1. Best time to go: May – October

As many guides out there say, the best period to hike this is between May to October. We were blessed with an entire week of sun and blue skies in early June, so much so that even locals were surprised! 

These hikes (particularly the Preikestolen hike) were already filled with people when we arrived. Peak season in July and August could see even more footfall, so I really encourage late May/early June, as going too early could also be a little dangerous too. There was snow still present on our trails especially at Kjeragbolten. 

  1. Accommodations: Preikestolen Fjellstue and DNT hyttes

Norway is famed for their cozy hyttes, and I’m so glad we experienced living in their hyttes! Even though we started and ended our tour at Preikestolen Fjellstue (basecamp), we made it a point to stay in these Norwegian hyttes in between. The concept of the unmanned, trust-based hyttes is really cool. You would need to book them in advance on or on the DNT app, and can even get a cheaper rate if you have a DNT membership! 

With the membership, they costed us between 300-500 NOK pp/night (depending on whether they were manned or unmanned), which I think is pretty reasonable, considering Norway’s pricey accommodation prices. Do check if breakfast is included and whether you can pack lunch. We frequently packed our breakfast for lunch to have as sandwiches during our hikes. Some unmanned hyttes in the mountains also do not have showers, so check beforehand if this is something you’re particular about.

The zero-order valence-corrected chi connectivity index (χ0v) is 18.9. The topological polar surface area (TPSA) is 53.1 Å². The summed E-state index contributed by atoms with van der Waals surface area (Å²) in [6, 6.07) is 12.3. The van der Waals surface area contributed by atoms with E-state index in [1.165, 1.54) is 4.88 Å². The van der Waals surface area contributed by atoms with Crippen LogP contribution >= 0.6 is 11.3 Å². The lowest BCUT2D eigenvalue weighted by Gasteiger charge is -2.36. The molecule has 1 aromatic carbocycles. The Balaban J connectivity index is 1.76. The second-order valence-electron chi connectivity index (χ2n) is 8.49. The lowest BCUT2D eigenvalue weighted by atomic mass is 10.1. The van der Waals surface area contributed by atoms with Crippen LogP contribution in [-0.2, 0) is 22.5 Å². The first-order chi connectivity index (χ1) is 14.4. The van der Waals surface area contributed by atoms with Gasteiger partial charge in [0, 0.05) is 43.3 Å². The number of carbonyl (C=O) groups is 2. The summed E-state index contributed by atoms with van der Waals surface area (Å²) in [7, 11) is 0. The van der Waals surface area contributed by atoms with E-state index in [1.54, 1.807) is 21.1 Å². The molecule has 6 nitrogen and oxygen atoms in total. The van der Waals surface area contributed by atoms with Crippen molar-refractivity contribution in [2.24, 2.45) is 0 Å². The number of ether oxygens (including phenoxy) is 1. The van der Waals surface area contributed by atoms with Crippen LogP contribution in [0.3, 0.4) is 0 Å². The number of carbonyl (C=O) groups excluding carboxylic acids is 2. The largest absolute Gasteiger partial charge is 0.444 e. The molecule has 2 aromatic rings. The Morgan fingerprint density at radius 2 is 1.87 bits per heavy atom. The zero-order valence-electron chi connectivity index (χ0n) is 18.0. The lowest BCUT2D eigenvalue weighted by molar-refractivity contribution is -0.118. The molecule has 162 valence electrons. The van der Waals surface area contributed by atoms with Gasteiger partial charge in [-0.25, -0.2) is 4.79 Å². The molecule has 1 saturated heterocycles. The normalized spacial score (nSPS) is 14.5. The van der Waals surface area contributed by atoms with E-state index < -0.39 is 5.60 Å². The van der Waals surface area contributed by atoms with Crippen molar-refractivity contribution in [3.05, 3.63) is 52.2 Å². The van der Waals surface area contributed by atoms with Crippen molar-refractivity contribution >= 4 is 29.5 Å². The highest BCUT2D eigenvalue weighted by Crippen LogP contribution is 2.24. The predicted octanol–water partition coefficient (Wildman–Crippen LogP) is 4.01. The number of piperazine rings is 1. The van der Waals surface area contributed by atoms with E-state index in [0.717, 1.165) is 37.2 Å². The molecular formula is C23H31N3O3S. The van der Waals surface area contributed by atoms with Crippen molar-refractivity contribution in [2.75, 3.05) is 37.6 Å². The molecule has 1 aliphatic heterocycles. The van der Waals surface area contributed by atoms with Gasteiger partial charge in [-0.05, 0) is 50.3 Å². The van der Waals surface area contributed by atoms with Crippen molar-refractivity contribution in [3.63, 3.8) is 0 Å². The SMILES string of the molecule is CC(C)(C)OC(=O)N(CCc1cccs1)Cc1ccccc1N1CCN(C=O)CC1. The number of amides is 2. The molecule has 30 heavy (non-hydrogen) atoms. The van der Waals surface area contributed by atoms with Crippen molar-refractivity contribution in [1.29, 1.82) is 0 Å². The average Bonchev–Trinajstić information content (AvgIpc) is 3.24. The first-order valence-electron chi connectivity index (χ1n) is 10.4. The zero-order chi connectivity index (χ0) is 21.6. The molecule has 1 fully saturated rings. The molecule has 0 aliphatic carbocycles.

At DNT Bakken Gård, there were no showers and we were told to shower at the river if we wanted to (we didn’t as it was hike in itself to get there already). So we had a dry shower with wet wipes. We also needed to draw water from the well, and I found that really fun! But I understand that maybe this is not for everyone, so get ready for the primitive experience especially if its unmanned 🙂

Scrumptious breakfast buffet spread from Preikestolen Basecamp
DNT Bakken Gård, an unmanned hytte that functions on the trust-based system
Bunk beds inside DNT Bakken Gård
  1. Gear

I had most of my usual summer hiking gear. Proper hiking shoes with good grip and activewear are a given. The weather in Norway can also change fast. You can get an idea from my gear list detailed in point 3. of my Walker’s Haute Route post here, and adjust according to your own preference. 

6. Review of main hikes